After years of internal debate, the FDA has approved the sale of over-the-counter hearing aids. The move will make the devices available to consumers with mild to moderate hearing loss as soon as mid-October.

The move not only could save a typical buyer several thousand dollars, it also opens the door to potential new technologies that could improve the quality of life for millions of older adults and others with hearing loss. In anticipation of the new rule, companies such as Apple and Bose have been developing new products that will be less costly and, perhaps, more effective, than current devices.

The new rule means US consumers will, for the first time, be able to buy hearing aids in a store or online without having to see a doctor or get a prescription. Roughly 37 million people in the US—more than 10 percent of the population—suffer from hearing loss. And nearly 30 million could benefit from hearing aids, according to the National Institutes of Health (NIH).

However, only about one-third of those age 70 or older, and only about 16 percent of younger adults with hearing loss ever have used hearing aids, NIH estimates. Even though hearing loss can lead to depression, cognitive decline, and social isolation.

Many with hearing limitations are older adults, though the new rule applies to anyone age 18 or older.

Why people don’t buy

There are many reasons people don’t get the devices, including denial and fear of social stigma. But a big reason is cost. A pair of prescription hearing aids can cost as much as $4,000 to $5,000. The devices  are not covered by traditional Medicare or private insurance and only partially covered by Medicare Advantage managed care plans. Some experts predict the new over-the-counter aids will be priced at between $200 and $800.

Last year, Democrats toyed with allowing Medicare to pay for hearing aids, as well as expanded vision and dental coverage. But they dropped that idea when it became clear it would not pass Congress.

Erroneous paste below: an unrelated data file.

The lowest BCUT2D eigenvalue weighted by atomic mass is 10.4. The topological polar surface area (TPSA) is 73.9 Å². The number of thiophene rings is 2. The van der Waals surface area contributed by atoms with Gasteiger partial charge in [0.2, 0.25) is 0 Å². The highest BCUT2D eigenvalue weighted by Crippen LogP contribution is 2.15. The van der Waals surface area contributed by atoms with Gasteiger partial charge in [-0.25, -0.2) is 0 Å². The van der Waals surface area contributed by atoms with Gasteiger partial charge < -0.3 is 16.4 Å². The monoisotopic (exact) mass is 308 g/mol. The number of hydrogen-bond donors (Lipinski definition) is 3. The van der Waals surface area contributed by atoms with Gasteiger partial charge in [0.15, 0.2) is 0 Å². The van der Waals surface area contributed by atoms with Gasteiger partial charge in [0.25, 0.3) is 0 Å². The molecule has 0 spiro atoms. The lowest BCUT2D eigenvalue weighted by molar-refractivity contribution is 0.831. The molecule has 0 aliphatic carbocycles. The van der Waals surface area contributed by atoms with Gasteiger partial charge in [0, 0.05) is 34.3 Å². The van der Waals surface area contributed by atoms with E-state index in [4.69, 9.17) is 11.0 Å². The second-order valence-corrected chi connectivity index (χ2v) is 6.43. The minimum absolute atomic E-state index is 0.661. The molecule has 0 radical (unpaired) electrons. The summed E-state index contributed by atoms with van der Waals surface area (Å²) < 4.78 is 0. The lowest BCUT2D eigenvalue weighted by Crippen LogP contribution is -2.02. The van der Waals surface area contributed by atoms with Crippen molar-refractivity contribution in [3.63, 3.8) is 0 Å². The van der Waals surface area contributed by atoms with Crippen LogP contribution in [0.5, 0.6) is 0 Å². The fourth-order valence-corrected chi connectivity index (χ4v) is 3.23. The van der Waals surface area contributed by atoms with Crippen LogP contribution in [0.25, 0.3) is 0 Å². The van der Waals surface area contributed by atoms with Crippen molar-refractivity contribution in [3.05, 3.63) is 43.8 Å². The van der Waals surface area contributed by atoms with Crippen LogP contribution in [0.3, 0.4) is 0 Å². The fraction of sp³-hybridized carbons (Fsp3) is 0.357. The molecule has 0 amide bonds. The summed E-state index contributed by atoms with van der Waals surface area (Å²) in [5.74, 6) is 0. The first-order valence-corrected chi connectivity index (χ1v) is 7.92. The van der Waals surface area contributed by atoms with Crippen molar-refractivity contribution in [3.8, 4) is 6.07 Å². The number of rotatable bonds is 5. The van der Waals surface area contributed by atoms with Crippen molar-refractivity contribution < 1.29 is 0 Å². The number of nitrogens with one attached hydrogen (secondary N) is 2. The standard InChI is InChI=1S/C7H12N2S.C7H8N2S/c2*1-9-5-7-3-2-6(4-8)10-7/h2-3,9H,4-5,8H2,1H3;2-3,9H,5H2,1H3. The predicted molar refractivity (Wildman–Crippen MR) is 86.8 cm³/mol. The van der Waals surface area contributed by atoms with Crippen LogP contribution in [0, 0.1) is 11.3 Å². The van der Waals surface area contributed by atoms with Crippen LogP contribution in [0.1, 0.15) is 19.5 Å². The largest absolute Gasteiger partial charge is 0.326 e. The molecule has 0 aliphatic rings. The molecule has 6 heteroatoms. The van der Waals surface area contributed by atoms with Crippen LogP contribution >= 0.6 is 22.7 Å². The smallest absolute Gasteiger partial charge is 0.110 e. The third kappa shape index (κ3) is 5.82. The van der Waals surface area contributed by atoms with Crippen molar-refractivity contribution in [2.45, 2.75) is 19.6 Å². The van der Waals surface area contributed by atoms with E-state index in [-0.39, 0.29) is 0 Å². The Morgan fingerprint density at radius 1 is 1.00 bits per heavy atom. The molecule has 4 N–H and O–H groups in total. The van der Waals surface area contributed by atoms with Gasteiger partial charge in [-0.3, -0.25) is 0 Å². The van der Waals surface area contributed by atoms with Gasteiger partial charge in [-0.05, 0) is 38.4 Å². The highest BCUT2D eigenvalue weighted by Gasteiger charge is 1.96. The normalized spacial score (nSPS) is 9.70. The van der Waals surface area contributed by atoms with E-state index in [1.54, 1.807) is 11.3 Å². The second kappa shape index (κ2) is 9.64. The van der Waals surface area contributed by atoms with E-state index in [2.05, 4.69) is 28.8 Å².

Keep in mind that some devices aimed at improving hearing already are sold without prescriptions in retail stores or online, but they technically don’t meet the FDA definition of hearing aids.

Congress gave the FDA authority to permit non-prescription hearing aids five years ago. Last summer, President Biden made this change a top priority. Last October, the agency first proposed the rule adopted today.

A near-monopoly

The process was slow in part because regulations always take a long time to write, especially when they have the potential to change an industry. But these rules may also have been slowed because the established manufacturers and some physicians who do hearing exams and write prescriptions raised objections.

In a June report, the Senate sponsors of the original bill to give FDA authority to approve over-the-counter devices, conservative Chuck Grassley (R-IA) and liberal Elizabeth Warren (D-MA), called the hearing aid industry a near-monopoly. They said just five companies produce 90 percent of US hearing aids. They also accused the companies of creating fake grassroots consumer opposition to the new rules (known in the political business as astroturfing).

Safe and effective

One big issue these industry critics raised was whether new over-the-counter (OTC) technology would have to meet the same FDA standards as current hearing aids.

Importantly, the agency chose to give makers of new tech quite a bit of leeway. The rules say, “We agree that OTC hearing aids must meet the same standard as other devices for having reasonable assurance of safety and effectiveness…and that OTC hearing aids be subject to the quality system requirements applicable to other devices. However, we note that different device types and categories will raise different issues related to safety and effectiveness.”

In English: While the new devices must be safe and effective, they don’t need to fit in the same regulatory box as the current hearing aids.

The hearing aid business has been a textbook case of how, in the name of health and safety, government regulations limit both competition and innovation. The government still needs to protect consumers from bogus or dangerous products but it can do that without stifling innovation.

The FDA’s decision to allow consumers to buy hearing aids over the counter without prescriptions will improve the quality of life for millions of older adults and others with hearing loss.

Now, if only Medicare would pay for them.